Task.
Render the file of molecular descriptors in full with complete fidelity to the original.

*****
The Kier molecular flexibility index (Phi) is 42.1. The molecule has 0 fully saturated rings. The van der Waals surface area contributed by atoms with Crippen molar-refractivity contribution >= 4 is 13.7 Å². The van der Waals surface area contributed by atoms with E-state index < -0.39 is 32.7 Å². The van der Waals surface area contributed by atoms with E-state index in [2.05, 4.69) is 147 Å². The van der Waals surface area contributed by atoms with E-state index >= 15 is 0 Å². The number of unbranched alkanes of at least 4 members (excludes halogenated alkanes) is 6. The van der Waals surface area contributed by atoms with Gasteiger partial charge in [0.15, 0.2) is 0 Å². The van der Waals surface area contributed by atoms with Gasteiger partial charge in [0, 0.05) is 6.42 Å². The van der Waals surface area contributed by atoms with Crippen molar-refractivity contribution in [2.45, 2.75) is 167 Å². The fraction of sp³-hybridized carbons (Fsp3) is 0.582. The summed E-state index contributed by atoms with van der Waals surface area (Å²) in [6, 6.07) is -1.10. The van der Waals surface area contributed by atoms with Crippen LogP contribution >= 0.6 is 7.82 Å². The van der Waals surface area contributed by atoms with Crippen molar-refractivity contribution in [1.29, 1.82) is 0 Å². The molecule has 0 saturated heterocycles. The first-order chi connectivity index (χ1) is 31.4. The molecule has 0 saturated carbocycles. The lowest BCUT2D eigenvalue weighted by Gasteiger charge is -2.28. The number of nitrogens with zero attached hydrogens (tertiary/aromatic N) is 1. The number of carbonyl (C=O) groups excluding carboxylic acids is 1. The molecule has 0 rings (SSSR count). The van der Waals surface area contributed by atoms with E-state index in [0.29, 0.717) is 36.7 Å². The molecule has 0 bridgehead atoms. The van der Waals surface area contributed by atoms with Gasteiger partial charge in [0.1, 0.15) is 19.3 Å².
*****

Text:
The Kier molecular flexibility index (Phi) is 42.1. The molecule has 0 fully saturated rings. The van der Waals surface area contributed by atoms with Crippen molar-refractivity contribution >= 4 is 13.7 Å². The van der Waals surface area contributed by atoms with E-state index < -0.39 is 32.7 Å². The van der Waals surface area contributed by atoms with E-state index in [2.05, 4.69) is 147 Å². The van der Waals surface area contributed by atoms with E-state index >= 15 is 0 Å². The number of unbranched alkanes of at least 4 members (excludes halogenated alkanes) is 6. The van der Waals surface area contributed by atoms with Gasteiger partial charge in [0.15, 0.2) is 0 Å². The van der Waals surface area contributed by atoms with Gasteiger partial charge in [0, 0.05) is 6.42 Å². The van der Waals surface area contributed by atoms with Crippen molar-refractivity contribution in [2.45, 2.75) is 167 Å². The fraction of sp³-hybridized carbons (Fsp3) is 0.582. The summed E-state index contributed by atoms with van der Waals surface area (Å²) in [6, 6.07) is -1.10. The van der Waals surface area contributed by atoms with Crippen LogP contribution >= 0.6 is 7.82 Å². The van der Waals surface area contributed by atoms with Crippen molar-refractivity contribution in [1.29, 1.82) is 0 Å². The molecule has 0 saturated heterocycles. The first-order chi connectivity index (χ1) is 31.4. The molecule has 0 saturated carbocycles. The lowest BCUT2D eigenvalue weighted by Gasteiger charge is -2.28. The number of nitrogens with zero attached hydrogens (tertiary/aromatic N) is 1. The number of carbonyl (C=O) groups excluding carboxylic acids is 1. The molecule has 0 rings (SSSR count). The van der Waals surface area contributed by atoms with E-state index in [0.29, 0.717) is 36.7 Å². The molecule has 0 bridgehead atoms. The van der Waals surface area contributed by atoms with Gasteiger partial charge in [0.1, 0.15) is 19.3 Å².